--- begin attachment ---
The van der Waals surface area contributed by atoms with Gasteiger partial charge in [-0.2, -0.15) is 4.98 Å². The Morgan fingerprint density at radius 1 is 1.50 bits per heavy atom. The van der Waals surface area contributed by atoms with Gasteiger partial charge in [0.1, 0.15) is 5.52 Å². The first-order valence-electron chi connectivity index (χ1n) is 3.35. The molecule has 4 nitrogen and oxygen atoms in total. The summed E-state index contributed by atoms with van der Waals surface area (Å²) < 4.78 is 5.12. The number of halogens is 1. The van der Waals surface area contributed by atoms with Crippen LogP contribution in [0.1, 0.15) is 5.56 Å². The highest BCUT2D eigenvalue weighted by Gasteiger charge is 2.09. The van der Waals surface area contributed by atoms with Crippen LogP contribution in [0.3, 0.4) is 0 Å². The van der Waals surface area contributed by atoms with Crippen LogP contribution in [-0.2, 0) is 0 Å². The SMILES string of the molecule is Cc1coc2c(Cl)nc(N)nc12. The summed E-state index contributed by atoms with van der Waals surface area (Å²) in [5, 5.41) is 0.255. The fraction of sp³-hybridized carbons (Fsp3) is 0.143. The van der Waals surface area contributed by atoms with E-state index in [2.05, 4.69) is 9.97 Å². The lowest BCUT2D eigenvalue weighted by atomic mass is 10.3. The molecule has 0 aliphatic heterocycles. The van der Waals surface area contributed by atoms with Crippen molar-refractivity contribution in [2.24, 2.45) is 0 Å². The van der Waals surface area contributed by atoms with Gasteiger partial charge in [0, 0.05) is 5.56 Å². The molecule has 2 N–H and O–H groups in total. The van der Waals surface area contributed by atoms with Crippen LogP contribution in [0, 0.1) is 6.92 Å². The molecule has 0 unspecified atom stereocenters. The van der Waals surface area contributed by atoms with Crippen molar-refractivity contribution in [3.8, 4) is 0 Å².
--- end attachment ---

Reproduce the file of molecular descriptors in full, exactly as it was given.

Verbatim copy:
The van der Waals surface area contributed by atoms with Gasteiger partial charge in [-0.2, -0.15) is 4.98 Å². The Morgan fingerprint density at radius 1 is 1.50 bits per heavy atom. The van der Waals surface area contributed by atoms with Gasteiger partial charge in [0.1, 0.15) is 5.52 Å². The first-order valence-electron chi connectivity index (χ1n) is 3.35. The molecule has 4 nitrogen and oxygen atoms in total. The summed E-state index contributed by atoms with van der Waals surface area (Å²) < 4.78 is 5.12. The number of halogens is 1. The van der Waals surface area contributed by atoms with Crippen LogP contribution in [0.1, 0.15) is 5.56 Å². The highest BCUT2D eigenvalue weighted by Gasteiger charge is 2.09. The van der Waals surface area contributed by atoms with Crippen LogP contribution in [0.3, 0.4) is 0 Å². The van der Waals surface area contributed by atoms with Crippen LogP contribution in [-0.2, 0) is 0 Å². The SMILES string of the molecule is Cc1coc2c(Cl)nc(N)nc12. The summed E-state index contributed by atoms with van der Waals surface area (Å²) in [5, 5.41) is 0.255. The fraction of sp³-hybridized carbons (Fsp3) is 0.143. The van der Waals surface area contributed by atoms with E-state index in [2.05, 4.69) is 9.97 Å². The lowest BCUT2D eigenvalue weighted by atomic mass is 10.3. The molecule has 0 aliphatic heterocycles. The van der Waals surface area contributed by atoms with Crippen molar-refractivity contribution in [2.24, 2.45) is 0 Å². The van der Waals surface area contributed by atoms with Gasteiger partial charge in [0, 0.05) is 5.56 Å². The molecule has 2 N–H and O–H groups in total. The van der Waals surface area contributed by atoms with Crippen LogP contribution in [0, 0.1) is 6.92 Å². The molecule has 0 unspecified atom stereocenters. The van der Waals surface area contributed by atoms with Crippen molar-refractivity contribution in [3.8, 4) is 0 Å².